My 15 minute drive to the service centre took two and a half hours today. I sat in the traffic on Moscow’s Third Ring alongside ambulances which, despite sirens blaring, made little more progress than I did.
I was trying to drop off my car, something which can only be done by scheduling a hard-to-get appointment within set hours.
Why, I wondered, don’t more service centres offer out-of-hours support. Moscow’s traffic jams are legendary, among the very worst in the world.
It was the second time in six days that I had been stuck, barely moving, for more than two hours, both because of accidents. I had plenty of time to examine the Russian enigma.
Ahead of me, few of the thousands of drivers made any effort to leave the Moscow ring road. In Europe, drivers would have taken any opportunity to escape and try their luck at a different route. In Moscow they sat in line, breathing the smoke that belched from countless exhausts, awaiting their fate.
On the radio, the prime minister was talking about modernizing the economy. He spoke of innovation but not initiative.
ADAPT OR DIE
Russia’s politicians endlessly tell the population that they’re part of Europe. The message gets through. People move to residential districts, buy cars, drive the kids to school, pick up the shopping but at a cost in stress and time and pollution that Europeans would not bear. Every day the country’s Asian character becomes more evident.
Yet Russia is not Asian enough. In Bangkok or Turkey, you have no problem getting a haircut at six in the morning or ten at night. If the traffic doesn’t move, Thais move the meeting or businessmen get together in a limousine. In Japan, chains of hotels offer sleeping cubicles by the hour for those taking a nap before their second job. If the infrastructure doesn’t function, people change their lifestyle, business adapts. It's a more gentle version of adapt or die.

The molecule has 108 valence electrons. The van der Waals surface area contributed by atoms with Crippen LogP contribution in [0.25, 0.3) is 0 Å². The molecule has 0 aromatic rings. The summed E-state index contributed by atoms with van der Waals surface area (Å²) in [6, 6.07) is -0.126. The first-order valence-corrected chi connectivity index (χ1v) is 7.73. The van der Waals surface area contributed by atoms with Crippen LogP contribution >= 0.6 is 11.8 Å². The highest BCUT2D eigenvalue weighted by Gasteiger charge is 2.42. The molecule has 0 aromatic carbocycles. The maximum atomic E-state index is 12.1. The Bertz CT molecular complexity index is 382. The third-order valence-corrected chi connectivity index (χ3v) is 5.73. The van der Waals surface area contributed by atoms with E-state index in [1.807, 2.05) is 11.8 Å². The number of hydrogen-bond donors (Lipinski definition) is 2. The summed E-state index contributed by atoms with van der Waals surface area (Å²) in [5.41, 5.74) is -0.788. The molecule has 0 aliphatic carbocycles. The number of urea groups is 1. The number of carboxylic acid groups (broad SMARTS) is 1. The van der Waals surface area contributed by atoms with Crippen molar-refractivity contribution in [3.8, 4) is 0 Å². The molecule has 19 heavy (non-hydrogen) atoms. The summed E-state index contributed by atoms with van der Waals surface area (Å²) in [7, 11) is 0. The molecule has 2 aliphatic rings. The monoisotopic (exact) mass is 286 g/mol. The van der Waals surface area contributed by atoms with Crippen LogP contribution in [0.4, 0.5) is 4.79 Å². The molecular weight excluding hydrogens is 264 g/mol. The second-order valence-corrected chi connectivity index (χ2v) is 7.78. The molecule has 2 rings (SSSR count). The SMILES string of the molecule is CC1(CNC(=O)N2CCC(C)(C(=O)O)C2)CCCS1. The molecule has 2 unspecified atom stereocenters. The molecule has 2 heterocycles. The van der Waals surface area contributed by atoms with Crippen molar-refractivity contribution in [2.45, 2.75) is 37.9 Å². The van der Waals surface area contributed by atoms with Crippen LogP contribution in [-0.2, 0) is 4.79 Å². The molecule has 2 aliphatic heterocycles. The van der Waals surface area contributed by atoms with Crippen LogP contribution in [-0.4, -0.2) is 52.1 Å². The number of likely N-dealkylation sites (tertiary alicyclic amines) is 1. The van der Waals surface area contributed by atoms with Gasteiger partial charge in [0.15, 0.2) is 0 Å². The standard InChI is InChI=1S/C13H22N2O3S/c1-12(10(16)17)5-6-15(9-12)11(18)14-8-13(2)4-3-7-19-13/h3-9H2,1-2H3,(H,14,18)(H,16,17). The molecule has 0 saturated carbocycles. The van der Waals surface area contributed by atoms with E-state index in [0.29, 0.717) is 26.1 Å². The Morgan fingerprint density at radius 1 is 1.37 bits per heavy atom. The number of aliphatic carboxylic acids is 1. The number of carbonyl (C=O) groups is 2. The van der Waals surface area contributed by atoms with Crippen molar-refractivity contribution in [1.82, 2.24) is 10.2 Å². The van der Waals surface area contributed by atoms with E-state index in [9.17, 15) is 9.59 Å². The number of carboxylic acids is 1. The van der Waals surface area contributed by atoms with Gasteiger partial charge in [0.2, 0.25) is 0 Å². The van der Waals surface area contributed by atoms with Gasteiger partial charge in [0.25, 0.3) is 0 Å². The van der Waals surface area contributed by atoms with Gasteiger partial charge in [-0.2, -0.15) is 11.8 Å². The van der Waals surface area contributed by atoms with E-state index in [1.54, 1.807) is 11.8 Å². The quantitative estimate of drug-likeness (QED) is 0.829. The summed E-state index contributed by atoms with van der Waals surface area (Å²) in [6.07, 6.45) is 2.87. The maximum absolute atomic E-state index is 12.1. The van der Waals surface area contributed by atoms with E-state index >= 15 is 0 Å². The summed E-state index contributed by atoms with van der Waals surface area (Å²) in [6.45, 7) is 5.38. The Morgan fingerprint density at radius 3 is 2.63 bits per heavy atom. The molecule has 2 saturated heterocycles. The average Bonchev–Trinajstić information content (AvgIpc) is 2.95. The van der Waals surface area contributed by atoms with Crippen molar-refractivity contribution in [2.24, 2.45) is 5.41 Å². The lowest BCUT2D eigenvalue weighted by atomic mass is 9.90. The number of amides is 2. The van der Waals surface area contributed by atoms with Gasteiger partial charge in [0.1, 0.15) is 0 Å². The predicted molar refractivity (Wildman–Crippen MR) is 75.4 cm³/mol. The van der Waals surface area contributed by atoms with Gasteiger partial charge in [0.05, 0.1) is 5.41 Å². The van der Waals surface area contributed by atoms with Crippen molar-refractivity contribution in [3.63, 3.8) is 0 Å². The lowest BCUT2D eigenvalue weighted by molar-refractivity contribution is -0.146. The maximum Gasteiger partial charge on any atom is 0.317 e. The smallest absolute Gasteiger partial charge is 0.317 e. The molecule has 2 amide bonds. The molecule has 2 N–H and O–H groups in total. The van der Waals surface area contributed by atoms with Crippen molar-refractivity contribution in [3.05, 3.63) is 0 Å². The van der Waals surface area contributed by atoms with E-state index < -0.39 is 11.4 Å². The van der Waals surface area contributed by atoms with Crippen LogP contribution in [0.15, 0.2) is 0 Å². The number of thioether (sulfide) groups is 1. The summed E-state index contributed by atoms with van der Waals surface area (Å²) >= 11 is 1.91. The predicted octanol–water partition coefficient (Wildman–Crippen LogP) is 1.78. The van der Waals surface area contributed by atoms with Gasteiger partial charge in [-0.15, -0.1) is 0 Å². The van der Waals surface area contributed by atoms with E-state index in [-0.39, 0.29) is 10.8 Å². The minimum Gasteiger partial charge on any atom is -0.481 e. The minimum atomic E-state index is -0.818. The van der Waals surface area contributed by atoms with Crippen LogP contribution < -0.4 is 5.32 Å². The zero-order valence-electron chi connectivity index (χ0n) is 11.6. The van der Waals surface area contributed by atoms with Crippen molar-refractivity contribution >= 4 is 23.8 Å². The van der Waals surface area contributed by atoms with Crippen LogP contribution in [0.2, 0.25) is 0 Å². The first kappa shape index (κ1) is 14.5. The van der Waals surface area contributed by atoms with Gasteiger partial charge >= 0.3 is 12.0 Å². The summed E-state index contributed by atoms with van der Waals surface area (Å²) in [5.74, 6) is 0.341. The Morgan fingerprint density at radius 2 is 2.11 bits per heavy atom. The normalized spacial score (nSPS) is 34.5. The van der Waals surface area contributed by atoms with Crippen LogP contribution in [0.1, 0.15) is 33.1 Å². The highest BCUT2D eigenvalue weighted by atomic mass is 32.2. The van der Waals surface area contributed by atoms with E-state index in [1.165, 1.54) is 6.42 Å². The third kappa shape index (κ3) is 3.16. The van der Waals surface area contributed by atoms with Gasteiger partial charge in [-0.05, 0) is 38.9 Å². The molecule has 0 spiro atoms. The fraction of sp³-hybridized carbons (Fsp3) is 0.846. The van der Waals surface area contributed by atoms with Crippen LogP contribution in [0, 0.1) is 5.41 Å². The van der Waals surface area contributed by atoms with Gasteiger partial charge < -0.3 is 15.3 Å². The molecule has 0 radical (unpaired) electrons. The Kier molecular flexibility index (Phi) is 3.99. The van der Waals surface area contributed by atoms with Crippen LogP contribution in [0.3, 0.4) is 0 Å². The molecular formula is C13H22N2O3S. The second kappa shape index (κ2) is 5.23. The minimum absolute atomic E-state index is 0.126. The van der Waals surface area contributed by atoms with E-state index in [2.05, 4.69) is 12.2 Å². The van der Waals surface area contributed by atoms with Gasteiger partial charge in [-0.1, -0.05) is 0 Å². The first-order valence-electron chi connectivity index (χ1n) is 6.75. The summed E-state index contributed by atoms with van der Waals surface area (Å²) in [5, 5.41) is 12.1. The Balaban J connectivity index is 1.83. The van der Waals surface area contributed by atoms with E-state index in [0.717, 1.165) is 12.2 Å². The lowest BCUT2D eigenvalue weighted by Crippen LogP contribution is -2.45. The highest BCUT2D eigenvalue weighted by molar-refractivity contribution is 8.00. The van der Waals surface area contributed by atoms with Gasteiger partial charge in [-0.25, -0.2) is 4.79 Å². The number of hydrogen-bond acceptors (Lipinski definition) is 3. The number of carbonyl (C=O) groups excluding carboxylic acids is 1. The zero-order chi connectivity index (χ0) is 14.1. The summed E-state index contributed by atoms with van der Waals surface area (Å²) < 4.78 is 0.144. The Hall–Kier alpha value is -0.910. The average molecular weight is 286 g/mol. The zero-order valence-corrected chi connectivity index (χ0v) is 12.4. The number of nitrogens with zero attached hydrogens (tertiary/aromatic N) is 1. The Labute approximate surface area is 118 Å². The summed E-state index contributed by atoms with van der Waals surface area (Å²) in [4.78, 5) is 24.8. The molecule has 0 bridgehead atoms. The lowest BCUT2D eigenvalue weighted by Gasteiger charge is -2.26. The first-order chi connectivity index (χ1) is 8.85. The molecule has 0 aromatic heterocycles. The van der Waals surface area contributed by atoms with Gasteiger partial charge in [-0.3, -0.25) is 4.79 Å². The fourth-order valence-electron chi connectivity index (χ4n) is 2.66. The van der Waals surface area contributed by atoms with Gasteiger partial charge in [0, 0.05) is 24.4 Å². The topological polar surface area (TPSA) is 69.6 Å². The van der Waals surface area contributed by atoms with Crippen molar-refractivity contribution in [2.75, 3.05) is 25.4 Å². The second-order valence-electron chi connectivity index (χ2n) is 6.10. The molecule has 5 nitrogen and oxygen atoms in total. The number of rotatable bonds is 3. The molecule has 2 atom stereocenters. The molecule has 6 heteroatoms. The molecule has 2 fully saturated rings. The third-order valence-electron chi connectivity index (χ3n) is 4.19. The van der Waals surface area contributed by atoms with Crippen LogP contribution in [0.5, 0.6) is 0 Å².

Protestant Europe, in contrast, purports to live by the rulebook and the clock. Live within the rules and the timetable and you can get pretty much anything done.
FANTASTICAL FOLK TALES
As I was discovering, you cannot live by a European timetable in Russia. The people form a passive mass before you. Drivers try to push their way in front of others, but they all travel in the same direction.
You dare not run an errand on the way to work, drop something off, or get your hair cut. The traffic, or the police, or an unannounced road closure will snare you. You stray from the path at your peril. Take a different turn and consequences begin to unfold. No wonder the Russians have the most fantastical folk tales. There is always the unexpected waiting around the corner.
Many Russians make their journeys at five in the morning or after 10 at night. So many, that jams are now common even when most of the population is in bed.
Just six days before, driving to the dacha northwest of Moscow at 11 pm, another deadly accident had brought traffic to a two-hour standstill.
A FOOL AND THE LAW
The way drivers dealt with the problem was simply terrifying. A few performed U-turns and went home. Some swerved to the other side of the road, put the car in reverse, and drove backwards to their destination. Many more simply swung into the oncoming lane and took their chance.
I told my Russian passenger that this was surely a sign of popular madness.
“Russians are mad but it is not a genetic madness. They have been ruled by so many different, brutal regimes at different times.When they feel free, they go a bit crazy. Secondly, they have no respect for rules. A fool obeys the law but you are clever if you find a way around it.
If Russians were as creative with business as they are with rules, there would be no need for politicians to talk about modernizing the economy. And we wouldn’t be spending so much time in a line on the Third Ring.